Multistate salmonella outbreak linked to hedgehogs increases to 20 cases

The outbreak of Salmonella Typhimurium, in which federal health officials first started investigating in September 2012, has expanded to eight states and has sickened at least 20 people, according to a Centers for Disease Control and Prevention (CDC) outbreak investigation update Jan. 31.

HedgehogPublic domain photo/Amraam 7 at the wikipedia project

Public domain photo/Amraam 7 at the wikipedia project

A total of 20 persons infected with the outbreak strain of Salmonella Typhimurium have been reported from 8 states. This is up from 16 persons in 7 states in early January.

According to the CDC, the breakdown of cases by state is as follows: Alabama (1), Illinois (1), Indiana (1), Michigan (3), Minnesota (3), Ohio (3), Oregon (1), and Washington (7).

At least four people required hospitalization for their illness and one fatality was reported linked to this outbreak. Nearly half of the cases were in children 10 years and younger.

The investigation has revealed the source of the outbreak is contact with pet hedgehogs purchased from multiple hedgehog breeders in different states.

The United States Department of Agriculture Animal and Plant Health Inspection Service (USDA-APHIS) Animal Care is currently conducting traceback investigations of hedgehogs purchased from USDA-licensed breeders linked to ill persons.

Contact with hedgehogs can be a source of human Salmonella infections. Salmonella germs are shed in their droppings and can easily contaminate their bodies and anything in areas where these animals live and roam.

Salmonella is an organism, which can cause serious and sometimes fatal infections in young children, frail or elderly people, and others with weakened immune systems. Healthy persons infected with Salmonella often experience fever, diarrhea (which may be bloody), nausea, vomiting and abdominal pain.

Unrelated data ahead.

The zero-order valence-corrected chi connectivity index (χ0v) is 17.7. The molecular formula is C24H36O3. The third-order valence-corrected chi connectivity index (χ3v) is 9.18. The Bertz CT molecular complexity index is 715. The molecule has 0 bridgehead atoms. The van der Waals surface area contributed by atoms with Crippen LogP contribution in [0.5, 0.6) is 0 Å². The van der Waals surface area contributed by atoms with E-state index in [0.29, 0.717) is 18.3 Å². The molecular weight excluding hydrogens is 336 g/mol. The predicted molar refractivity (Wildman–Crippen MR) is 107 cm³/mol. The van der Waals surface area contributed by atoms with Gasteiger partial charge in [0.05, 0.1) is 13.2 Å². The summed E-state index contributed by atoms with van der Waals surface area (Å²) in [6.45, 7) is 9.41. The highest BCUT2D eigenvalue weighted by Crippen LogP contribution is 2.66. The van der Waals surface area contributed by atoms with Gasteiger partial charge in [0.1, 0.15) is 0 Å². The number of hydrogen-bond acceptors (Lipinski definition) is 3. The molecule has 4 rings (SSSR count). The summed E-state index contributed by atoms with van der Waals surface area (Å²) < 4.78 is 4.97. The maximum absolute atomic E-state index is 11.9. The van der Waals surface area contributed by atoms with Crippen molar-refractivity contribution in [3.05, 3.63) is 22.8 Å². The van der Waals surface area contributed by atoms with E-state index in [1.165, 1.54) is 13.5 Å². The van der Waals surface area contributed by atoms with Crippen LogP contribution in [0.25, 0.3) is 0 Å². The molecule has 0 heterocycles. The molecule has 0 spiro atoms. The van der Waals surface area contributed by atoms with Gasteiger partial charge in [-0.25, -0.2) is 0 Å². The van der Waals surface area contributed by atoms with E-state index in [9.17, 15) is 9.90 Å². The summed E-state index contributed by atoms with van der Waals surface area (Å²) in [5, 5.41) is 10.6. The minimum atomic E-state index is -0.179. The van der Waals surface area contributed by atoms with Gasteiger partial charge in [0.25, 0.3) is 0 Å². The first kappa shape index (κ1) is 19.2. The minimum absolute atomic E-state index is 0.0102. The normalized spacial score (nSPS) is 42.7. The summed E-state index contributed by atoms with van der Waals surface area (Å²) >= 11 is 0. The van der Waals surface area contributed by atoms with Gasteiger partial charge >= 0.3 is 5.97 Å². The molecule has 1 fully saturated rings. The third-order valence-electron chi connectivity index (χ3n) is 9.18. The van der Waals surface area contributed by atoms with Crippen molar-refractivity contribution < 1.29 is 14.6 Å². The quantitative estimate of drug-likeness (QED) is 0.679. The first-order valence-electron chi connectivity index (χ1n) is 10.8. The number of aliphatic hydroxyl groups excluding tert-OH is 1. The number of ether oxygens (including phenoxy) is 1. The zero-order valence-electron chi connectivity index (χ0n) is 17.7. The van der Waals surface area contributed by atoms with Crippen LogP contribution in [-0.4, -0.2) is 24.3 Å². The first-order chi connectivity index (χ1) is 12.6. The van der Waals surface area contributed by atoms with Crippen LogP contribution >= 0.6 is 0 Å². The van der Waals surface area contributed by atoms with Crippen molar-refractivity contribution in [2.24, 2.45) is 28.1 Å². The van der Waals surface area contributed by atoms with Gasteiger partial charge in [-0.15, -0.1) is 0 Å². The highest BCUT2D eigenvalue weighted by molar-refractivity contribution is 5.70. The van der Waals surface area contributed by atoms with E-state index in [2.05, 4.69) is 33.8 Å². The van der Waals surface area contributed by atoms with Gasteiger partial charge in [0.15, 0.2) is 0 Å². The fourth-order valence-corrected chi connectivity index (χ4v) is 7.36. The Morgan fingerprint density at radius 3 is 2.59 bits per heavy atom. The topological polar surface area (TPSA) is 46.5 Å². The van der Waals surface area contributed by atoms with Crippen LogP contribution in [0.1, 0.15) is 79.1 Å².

In rare circumstances, infection with Salmonella can result in the organism getting into the bloodstream and producing more severe illnesses such as arterial infections (i.e., infected aneurysms), endocarditis and arthritis.

The CDC offers the following advice to protect yourself and your children when handling hedgehogs:

Wash your hands:

• Wash your hands for at least 20 seconds with water and soap right after touching hedgehogs or anything in the area where they live and roam. This includes after handling pet food and treats.
• Thorough hand washing is especially important before preparing, serving or eating food, drinks or preparing baby bottles. Also, always wash hands right after handling or cleaning up after your pets.
• If soap and water are not readily available, use hand sanitizer until you are able to wash your hands thoroughly with soap and water.
• Adults should supervise young children when washing hands.

Practice safe handling of hedgehogs:

• Do not let hedgehogs in areas where food or drink is prepared, served, or stored, such as kitchens, or outdoor patios.
• Do not snuggle or kiss hedgehogs, touch your mouth, or eat or drink around hedgehogs.
• Some hedgehogs may get ill from a Salmonella infection and can have diarrhea.
• If your hedgehog has diarrhea, see your pet’s veterinarian.

Clean up properly when handling hedgehogs:

• To prevent cross-contamination, do not bathe hedgehogs in the kitchen sink or in bathroom sinks or bathtubs. Hedgehogs should be bathed in a small plastic tub or bin that is dedicated for hedgehog use only.
• Clean any equipment or materials associated with caring for hedgehogs outside the house, such as cages or feed or water containers, or items used for bathing.

Be careful with children and hedgehogs:

• Young children are especially at risk for illness because their immune systems are still developing and because they are more likely than others to put their fingers or other items into their mouths.
• Children younger than 5 years of age should not be allowed to touch or eat pet food, treats, or supplements and should be kept away from hedgehog feeding areas to prevent illness and injury.
Persons who think they might have become ill from contact with hedgehogs should consult their health care providers.

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About the Author

- Writer, Co-Founder and Executive Editor of The Global Dispatch. Robert has been covering news in the areas of health, world news and politics for a variety of online news sources. He is also the Editor-in-Chief of the website, Outbreak News Today and hosts the podcast, Outbreak News Interviews on iTunes, Stitcher and Spotify Robert is politically Independent and a born again Christian Follow @bactiman63

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